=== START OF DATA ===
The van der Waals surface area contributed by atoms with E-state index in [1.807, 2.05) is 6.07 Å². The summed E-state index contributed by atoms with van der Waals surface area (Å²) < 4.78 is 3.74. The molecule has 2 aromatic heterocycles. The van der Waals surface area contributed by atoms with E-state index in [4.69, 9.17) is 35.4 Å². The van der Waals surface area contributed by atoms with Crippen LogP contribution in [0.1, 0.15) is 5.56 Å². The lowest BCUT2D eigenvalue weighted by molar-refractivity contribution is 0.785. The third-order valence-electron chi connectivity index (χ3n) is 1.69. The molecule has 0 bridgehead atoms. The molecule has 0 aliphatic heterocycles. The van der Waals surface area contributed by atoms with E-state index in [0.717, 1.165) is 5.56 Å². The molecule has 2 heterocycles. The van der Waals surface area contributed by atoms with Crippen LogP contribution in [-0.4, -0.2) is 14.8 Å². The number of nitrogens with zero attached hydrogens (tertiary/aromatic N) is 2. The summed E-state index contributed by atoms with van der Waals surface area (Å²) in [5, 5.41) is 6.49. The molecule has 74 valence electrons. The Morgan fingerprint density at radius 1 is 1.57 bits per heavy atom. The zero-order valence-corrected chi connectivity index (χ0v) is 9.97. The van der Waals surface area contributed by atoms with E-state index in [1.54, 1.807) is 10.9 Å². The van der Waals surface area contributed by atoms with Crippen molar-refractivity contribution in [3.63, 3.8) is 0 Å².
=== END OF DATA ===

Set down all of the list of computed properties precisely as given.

The van der Waals surface area contributed by atoms with E-state index in [1.807, 2.05) is 6.07 Å². The summed E-state index contributed by atoms with van der Waals surface area (Å²) < 4.78 is 3.74. The molecule has 2 aromatic heterocycles. The van der Waals surface area contributed by atoms with E-state index in [4.69, 9.17) is 35.4 Å². The van der Waals surface area contributed by atoms with Crippen LogP contribution in [0.1, 0.15) is 5.56 Å². The lowest BCUT2D eigenvalue weighted by molar-refractivity contribution is 0.785. The third-order valence-electron chi connectivity index (χ3n) is 1.69. The molecule has 0 bridgehead atoms. The molecule has 0 aliphatic heterocycles. The van der Waals surface area contributed by atoms with E-state index in [0.717, 1.165) is 5.56 Å². The molecule has 2 heterocycles. The van der Waals surface area contributed by atoms with Crippen LogP contribution in [-0.4, -0.2) is 14.8 Å². The number of nitrogens with zero attached hydrogens (tertiary/aromatic N) is 2. The summed E-state index contributed by atoms with van der Waals surface area (Å²) in [5, 5.41) is 6.49. The molecule has 74 valence electrons. The Morgan fingerprint density at radius 1 is 1.57 bits per heavy atom. The zero-order valence-corrected chi connectivity index (χ0v) is 9.97. The van der Waals surface area contributed by atoms with E-state index in [1.54, 1.807) is 10.9 Å². The van der Waals surface area contributed by atoms with Crippen molar-refractivity contribution in [3.63, 3.8) is 0 Å².